bonds. With this in mind, paragraph Aus78.1 states:
In applying the requirement of paragraph 78, Australia does not have a sufficiently
active and liquid market for high quality corporate bonds. Accordingly, market yields
on government bonds shall be used to discount post-employment benefit obligations
denominated in Australian currency.


The rates on high quality corporate bonds shall be used to discount employee benefit
obligations payable beyond 12 months after balance sheet date when there is active and liquid
market in high quality corporate bonds.


Government bond rates shall be used to discount employee benefit obligations payable
beyond 12 months after balance sheet date when there is no deep (active and liquid) market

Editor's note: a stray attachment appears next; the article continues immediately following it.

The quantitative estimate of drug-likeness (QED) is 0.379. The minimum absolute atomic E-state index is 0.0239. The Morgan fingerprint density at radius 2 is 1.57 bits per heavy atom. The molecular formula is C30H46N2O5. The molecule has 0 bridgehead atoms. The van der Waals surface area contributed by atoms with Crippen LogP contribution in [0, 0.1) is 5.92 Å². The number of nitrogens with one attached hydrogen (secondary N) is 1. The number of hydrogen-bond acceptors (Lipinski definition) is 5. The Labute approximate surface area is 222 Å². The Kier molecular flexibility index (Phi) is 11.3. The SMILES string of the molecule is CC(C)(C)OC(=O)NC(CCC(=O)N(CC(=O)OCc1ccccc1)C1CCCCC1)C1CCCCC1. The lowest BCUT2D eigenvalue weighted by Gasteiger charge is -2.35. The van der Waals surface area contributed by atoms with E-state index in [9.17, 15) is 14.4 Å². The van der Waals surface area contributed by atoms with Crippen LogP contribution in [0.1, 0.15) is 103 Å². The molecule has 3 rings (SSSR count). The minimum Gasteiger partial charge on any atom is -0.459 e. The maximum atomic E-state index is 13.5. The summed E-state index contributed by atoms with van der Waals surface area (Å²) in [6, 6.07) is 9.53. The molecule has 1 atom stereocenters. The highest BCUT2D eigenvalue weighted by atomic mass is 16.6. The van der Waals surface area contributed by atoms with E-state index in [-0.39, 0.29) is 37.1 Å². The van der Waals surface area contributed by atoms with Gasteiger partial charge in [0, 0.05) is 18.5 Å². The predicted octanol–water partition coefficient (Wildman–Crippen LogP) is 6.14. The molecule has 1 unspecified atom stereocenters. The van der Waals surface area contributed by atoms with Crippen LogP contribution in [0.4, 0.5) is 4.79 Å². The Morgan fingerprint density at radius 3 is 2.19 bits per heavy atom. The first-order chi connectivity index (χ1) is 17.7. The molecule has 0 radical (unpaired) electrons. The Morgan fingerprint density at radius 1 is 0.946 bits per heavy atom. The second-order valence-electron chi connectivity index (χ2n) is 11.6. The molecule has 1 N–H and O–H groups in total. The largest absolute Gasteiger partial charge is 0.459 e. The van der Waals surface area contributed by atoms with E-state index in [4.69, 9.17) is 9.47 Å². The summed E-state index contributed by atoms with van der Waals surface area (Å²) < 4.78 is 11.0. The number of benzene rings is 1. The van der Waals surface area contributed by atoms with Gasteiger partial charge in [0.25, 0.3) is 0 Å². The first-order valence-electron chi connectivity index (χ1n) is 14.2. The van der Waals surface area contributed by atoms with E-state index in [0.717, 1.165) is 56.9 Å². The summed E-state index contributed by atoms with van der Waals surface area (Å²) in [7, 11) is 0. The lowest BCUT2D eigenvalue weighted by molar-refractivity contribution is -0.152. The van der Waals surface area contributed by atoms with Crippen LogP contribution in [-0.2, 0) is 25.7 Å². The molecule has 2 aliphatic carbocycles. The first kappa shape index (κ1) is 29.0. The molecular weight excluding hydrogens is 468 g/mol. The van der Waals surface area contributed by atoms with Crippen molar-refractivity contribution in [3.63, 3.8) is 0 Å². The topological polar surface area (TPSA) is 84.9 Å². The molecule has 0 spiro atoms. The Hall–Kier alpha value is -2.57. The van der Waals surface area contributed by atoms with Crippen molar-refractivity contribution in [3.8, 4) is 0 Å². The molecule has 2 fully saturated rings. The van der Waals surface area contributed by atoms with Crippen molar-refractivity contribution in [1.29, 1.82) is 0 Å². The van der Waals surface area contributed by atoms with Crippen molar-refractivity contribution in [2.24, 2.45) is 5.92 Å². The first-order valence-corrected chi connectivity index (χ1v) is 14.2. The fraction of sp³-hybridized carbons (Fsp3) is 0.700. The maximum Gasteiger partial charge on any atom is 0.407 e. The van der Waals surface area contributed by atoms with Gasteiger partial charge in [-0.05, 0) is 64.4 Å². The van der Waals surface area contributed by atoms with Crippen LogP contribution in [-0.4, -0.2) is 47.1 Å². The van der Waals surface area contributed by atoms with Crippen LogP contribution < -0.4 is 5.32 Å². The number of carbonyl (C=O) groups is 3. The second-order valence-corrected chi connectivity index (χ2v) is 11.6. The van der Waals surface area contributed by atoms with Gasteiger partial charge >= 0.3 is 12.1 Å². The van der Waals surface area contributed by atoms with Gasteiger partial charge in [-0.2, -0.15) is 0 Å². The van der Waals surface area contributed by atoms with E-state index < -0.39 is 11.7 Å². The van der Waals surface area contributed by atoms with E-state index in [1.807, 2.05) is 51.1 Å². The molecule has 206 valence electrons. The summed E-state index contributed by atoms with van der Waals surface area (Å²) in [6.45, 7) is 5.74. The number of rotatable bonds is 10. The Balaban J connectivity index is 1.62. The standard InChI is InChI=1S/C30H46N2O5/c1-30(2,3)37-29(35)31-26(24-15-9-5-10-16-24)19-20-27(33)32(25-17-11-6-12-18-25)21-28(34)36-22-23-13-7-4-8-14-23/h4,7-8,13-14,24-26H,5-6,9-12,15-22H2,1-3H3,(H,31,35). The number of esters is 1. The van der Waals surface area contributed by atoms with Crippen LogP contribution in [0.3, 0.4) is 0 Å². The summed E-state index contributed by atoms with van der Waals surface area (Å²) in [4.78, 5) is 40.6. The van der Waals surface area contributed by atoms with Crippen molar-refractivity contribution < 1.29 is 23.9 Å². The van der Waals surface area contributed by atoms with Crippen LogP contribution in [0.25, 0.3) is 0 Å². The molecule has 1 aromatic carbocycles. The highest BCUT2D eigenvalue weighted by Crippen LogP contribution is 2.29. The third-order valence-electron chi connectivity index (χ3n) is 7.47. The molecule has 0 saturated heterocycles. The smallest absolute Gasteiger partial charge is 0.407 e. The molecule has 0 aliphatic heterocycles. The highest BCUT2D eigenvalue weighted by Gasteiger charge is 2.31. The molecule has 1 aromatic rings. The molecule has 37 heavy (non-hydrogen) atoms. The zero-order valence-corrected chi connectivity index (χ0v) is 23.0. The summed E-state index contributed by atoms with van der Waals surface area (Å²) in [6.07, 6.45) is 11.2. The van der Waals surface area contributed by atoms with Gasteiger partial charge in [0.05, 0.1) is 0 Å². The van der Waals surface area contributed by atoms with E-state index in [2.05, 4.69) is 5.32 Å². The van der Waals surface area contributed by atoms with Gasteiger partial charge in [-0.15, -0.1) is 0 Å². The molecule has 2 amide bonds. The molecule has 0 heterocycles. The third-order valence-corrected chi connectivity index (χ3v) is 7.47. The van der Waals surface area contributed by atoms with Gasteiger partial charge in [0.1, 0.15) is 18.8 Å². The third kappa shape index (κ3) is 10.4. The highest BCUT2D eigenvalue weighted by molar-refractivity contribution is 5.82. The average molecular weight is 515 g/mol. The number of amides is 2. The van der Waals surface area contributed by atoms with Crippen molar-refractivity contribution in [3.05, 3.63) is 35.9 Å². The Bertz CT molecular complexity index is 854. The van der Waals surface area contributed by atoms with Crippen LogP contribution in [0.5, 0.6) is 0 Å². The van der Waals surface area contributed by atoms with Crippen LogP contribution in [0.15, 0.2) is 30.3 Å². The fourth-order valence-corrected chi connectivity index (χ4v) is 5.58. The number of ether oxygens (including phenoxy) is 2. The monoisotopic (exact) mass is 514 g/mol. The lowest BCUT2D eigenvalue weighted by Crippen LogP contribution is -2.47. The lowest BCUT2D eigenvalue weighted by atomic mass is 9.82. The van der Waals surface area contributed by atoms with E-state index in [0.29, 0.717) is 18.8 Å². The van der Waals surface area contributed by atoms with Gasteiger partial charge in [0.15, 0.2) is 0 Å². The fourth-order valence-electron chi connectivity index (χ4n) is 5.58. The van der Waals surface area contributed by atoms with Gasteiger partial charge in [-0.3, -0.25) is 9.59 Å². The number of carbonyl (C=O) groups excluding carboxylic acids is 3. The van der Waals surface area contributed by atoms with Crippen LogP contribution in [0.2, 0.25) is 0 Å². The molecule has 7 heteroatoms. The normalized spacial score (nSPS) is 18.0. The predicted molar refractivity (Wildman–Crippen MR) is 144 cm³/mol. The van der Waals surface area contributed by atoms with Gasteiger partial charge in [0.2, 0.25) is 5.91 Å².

in high quality corporate bonds. Australia is deemed not to have a deep market hence we
are required to use government bond rates when calculating present values.


At issue here is whether we can really argue that they are present values if the discounting is
done by applying a rate that relates to the bonds of other corporations, rather than the
market-determined risk-adjusted rate for the specific entity. Conceptually, applying high
quality corporate bond rates (or applying government bonds rates where no deep market
exists within a country for corporate bonds) does not provide present values. However,
determining organisation-specific rates is a difficult task which involves a great deal of
professional judgement. With this in mind, AASB 119 requires that present values be
determined by applying high quality corporate bond rates (or government bond rates). This